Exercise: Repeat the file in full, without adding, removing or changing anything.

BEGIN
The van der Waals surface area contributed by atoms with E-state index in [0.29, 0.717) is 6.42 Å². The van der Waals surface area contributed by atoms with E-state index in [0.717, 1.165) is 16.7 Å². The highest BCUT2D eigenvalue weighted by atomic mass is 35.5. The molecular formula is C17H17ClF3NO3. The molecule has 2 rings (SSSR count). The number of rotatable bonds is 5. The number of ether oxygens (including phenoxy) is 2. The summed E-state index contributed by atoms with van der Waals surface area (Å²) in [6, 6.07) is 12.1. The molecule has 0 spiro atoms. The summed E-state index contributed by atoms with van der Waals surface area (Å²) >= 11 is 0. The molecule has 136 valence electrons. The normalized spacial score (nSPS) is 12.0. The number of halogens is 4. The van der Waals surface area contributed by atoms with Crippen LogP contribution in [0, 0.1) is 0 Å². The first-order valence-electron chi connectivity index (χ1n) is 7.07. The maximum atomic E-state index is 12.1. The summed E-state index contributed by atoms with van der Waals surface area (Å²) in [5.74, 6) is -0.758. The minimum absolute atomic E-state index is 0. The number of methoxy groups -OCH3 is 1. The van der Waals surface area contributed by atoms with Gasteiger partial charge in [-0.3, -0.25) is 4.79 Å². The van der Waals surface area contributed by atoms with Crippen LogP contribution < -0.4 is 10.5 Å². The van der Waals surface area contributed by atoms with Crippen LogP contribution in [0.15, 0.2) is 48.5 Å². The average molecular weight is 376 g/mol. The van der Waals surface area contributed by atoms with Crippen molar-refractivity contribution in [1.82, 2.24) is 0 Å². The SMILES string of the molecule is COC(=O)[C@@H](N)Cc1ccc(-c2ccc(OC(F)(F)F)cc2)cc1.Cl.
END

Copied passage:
The van der Waals surface area contributed by atoms with E-state index in [0.29, 0.717) is 6.42 Å². The van der Waals surface area contributed by atoms with E-state index in [0.717, 1.165) is 16.7 Å². The highest BCUT2D eigenvalue weighted by atomic mass is 35.5. The molecular formula is C17H17ClF3NO3. The molecule has 2 rings (SSSR count). The number of rotatable bonds is 5. The number of ether oxygens (including phenoxy) is 2. The summed E-state index contributed by atoms with van der Waals surface area (Å²) in [6, 6.07) is 12.1. The molecule has 0 spiro atoms. The summed E-state index contributed by atoms with van der Waals surface area (Å²) >= 11 is 0. The molecule has 136 valence electrons. The normalized spacial score (nSPS) is 12.0. The number of halogens is 4. The van der Waals surface area contributed by atoms with Crippen LogP contribution in [0, 0.1) is 0 Å². The first-order valence-electron chi connectivity index (χ1n) is 7.07. The maximum atomic E-state index is 12.1. The summed E-state index contributed by atoms with van der Waals surface area (Å²) in [5.74, 6) is -0.758. The minimum absolute atomic E-state index is 0. The number of methoxy groups -OCH3 is 1. The van der Waals surface area contributed by atoms with Gasteiger partial charge in [-0.3, -0.25) is 4.79 Å². The van der Waals surface area contributed by atoms with Crippen LogP contribution < -0.4 is 10.5 Å². The van der Waals surface area contributed by atoms with Crippen LogP contribution in [0.15, 0.2) is 48.5 Å². The average molecular weight is 376 g/mol. The van der Waals surface area contributed by atoms with Crippen molar-refractivity contribution in [1.82, 2.24) is 0 Å². The SMILES string of the molecule is COC(=O)[C@@H](N)Cc1ccc(-c2ccc(OC(F)(F)F)cc2)cc1.Cl.